15:10-23 Repentance in God is not a change of mind, as it is in us, but a change of method. The change was in Saul; He is turned back from following me. Hereby he made God his enemy. Samuel spent a whole night in pleading for Saul. The rejection of sinners is the grief of believers: God delights not in their death, nor should we. Saul boasts to Samuel of his obedience. Thus sinners think, by justifying themselves, to escape being judged of the Lord. The noise the cattle made, like the rust of the silver, Jas 5:3, witnessed against him. Many boast of obedience to the command of God; but what means then their indulgence of the flesh, their love of the world, their angry and unkind spirit, and their neglect of holy duties, which witness against them? See of what evil covetousness is the root; and see what is the sinfulness of sin, and notice that in it which above any thing else makes it evil in the sight of the Lord; it is disobedience: Thou didst not obey the voice of the Lord. Carnal, deceitful hearts, like Saul, think to excuse themselves from God's commandments by what pleases themselves. It is hard to convince the children of disobedience. But humble, sincere, and conscientious obedience to the will of God, is more pleasing and acceptable to him than all burnt-offering and sacrifices. God is more glorified and self more denied, by obedience than by sacrifice. It is much easier to bring a bullock or lamb to be burned upon the altar, than to bring every high thought into obedience to God, and to make our will subject to his will. Those are unfit and unworthy to rule over men, who are not willing that God should rule over them.Gilgal being within 15 miles of Ramah, Samuel might easily have come from Ramah that morning. Self-will and rashness had hitherto been Saul's chief faults. He now seems to add falsehood and hypocrisy. 13-23. Saul said unto him, Blessed be thou of the Lord: I have performed the commandment of the Lord—Saul was either blinded by a partial and delusive self-love, or he was, in his declaration to Samuel, acting the part of a bold and artful hypocrite. He professed to have fulfilled the divine command, and that the blame of any defects in the execution lay with the people. Samuel saw the real state of the case, and in discharge of the commission he had received before setting out, proceeded to denounce his conduct as characterized by pride, rebellion, and obstinate disobedience. When Saul persisted in declaring that he had obeyed, alleging that the animals, whose bleating was heard, had been reserved for a liberal sacrifice of thanksgiving to God, his shuffling, prevaricating answer called forth a stern rebuke from the prophet. It well deserved it—for the destination of the spoil to the altar was a flimsy pretext—a gross deception, an attempt to conceal the selfishness of the original motive under the cloak of religious zeal and gratitude. Blessed be thou of the Lord; I thank thee, and I beg that God would bless thee, for sending me upon this employment, and giving me this opportunity of manifesting my obedience to God.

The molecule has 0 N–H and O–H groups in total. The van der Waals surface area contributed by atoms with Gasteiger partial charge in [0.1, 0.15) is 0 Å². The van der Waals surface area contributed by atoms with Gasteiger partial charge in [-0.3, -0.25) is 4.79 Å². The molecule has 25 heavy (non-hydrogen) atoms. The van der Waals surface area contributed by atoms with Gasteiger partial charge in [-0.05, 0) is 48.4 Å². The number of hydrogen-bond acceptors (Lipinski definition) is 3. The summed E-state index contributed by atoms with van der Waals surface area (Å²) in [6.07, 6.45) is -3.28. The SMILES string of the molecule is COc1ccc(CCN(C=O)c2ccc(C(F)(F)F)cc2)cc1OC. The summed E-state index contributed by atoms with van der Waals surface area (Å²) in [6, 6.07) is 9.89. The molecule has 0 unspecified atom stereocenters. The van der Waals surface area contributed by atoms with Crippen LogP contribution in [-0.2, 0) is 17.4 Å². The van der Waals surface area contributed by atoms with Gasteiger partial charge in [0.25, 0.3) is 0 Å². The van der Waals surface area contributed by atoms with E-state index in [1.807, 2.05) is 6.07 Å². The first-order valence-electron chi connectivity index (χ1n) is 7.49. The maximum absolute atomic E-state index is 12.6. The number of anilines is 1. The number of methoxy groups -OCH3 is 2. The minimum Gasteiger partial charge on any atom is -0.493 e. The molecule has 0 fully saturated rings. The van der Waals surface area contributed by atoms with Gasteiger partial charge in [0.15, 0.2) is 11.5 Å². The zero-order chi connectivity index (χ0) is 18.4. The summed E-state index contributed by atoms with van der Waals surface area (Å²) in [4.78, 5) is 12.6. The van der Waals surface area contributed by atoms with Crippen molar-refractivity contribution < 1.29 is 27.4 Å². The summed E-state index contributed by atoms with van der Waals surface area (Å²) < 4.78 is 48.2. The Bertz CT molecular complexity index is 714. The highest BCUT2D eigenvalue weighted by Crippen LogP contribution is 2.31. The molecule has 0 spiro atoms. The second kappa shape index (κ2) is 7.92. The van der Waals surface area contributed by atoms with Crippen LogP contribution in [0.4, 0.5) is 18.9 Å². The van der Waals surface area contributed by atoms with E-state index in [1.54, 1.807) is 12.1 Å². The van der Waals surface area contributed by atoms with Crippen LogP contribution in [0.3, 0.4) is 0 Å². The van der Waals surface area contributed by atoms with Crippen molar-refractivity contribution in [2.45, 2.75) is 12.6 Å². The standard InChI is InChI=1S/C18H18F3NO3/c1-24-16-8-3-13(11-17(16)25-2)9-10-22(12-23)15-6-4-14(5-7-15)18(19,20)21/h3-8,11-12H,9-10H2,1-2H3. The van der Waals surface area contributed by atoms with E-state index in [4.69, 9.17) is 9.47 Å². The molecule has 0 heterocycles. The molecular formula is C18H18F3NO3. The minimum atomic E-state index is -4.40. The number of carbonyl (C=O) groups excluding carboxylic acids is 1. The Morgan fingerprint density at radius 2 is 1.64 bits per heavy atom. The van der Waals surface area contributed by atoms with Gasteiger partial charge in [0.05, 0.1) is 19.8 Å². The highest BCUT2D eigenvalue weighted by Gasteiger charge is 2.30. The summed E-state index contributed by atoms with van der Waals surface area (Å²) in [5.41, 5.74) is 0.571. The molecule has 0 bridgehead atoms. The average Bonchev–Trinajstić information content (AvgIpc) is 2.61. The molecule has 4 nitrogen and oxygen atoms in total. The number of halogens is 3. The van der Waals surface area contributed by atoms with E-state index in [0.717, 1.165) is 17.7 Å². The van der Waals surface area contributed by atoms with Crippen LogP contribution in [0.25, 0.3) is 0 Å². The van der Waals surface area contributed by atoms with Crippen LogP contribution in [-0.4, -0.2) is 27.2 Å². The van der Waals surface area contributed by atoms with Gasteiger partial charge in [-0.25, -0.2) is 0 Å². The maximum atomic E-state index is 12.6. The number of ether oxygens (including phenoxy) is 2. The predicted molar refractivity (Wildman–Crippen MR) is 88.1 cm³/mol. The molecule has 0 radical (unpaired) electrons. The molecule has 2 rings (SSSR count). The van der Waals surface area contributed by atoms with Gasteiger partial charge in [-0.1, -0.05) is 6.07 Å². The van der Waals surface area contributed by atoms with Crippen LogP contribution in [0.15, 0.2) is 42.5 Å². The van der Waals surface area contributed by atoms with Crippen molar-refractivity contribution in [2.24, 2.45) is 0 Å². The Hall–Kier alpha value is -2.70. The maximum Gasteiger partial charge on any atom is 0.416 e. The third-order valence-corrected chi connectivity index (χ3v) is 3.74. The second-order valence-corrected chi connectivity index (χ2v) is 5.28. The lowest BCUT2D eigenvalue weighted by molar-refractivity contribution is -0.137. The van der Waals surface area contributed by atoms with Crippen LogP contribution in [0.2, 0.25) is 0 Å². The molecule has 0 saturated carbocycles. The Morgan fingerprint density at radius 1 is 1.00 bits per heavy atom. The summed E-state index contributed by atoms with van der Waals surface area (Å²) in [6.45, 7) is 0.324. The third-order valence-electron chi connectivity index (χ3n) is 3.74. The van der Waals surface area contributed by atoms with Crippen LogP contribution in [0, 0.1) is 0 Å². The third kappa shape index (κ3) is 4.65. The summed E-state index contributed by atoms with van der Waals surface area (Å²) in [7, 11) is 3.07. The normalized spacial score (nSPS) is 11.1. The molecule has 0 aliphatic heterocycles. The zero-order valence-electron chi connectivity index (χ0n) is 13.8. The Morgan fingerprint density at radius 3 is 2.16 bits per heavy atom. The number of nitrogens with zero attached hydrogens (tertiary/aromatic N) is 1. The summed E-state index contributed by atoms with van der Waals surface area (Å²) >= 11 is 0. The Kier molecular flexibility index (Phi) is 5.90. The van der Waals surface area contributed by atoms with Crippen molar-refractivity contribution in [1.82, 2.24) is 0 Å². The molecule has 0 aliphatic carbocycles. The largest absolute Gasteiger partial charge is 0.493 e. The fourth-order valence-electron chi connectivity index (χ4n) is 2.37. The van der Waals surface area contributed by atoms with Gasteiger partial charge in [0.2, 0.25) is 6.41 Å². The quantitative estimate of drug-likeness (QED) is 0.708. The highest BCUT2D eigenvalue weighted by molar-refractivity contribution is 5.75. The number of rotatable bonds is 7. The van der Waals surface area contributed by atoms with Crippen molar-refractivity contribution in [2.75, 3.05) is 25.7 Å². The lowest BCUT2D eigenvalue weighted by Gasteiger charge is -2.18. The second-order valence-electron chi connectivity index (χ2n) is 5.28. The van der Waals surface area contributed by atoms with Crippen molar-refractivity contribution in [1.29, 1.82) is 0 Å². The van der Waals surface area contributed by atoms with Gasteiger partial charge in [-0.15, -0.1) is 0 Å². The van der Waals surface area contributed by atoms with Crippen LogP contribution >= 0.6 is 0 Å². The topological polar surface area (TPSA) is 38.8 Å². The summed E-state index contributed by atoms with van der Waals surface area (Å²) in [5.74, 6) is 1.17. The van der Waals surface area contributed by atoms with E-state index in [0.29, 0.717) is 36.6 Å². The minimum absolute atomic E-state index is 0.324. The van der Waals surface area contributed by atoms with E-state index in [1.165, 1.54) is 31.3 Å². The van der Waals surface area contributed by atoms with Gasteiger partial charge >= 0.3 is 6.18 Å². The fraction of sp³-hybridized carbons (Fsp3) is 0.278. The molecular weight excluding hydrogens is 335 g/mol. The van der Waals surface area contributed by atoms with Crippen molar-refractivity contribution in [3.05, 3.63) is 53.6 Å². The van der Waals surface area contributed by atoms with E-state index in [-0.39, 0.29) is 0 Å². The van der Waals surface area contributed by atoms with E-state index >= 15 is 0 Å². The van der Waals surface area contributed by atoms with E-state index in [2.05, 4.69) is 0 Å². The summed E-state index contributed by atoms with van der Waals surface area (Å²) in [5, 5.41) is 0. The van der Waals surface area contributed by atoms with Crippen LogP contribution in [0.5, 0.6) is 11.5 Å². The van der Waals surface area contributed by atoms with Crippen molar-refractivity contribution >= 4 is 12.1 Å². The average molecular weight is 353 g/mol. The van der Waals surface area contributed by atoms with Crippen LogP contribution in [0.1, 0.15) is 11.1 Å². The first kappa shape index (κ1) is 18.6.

I have performed the commandment of the Lord, to wit, for the main and substance of it, to wit, the extirpation of that wicked people; for he thought the sparing of Agag and the cattle very inconsiderable in the case, though indeed it was expressly contrary to God’s command; but self-interest made him exceeding partial in his own cause: or else, like a bold hypocrite, he pretends that for his part he had obeyed God; resolving, it seems, to cast the blame upon the people, as he did. And Samuel came to Saul,.... At Gilgal: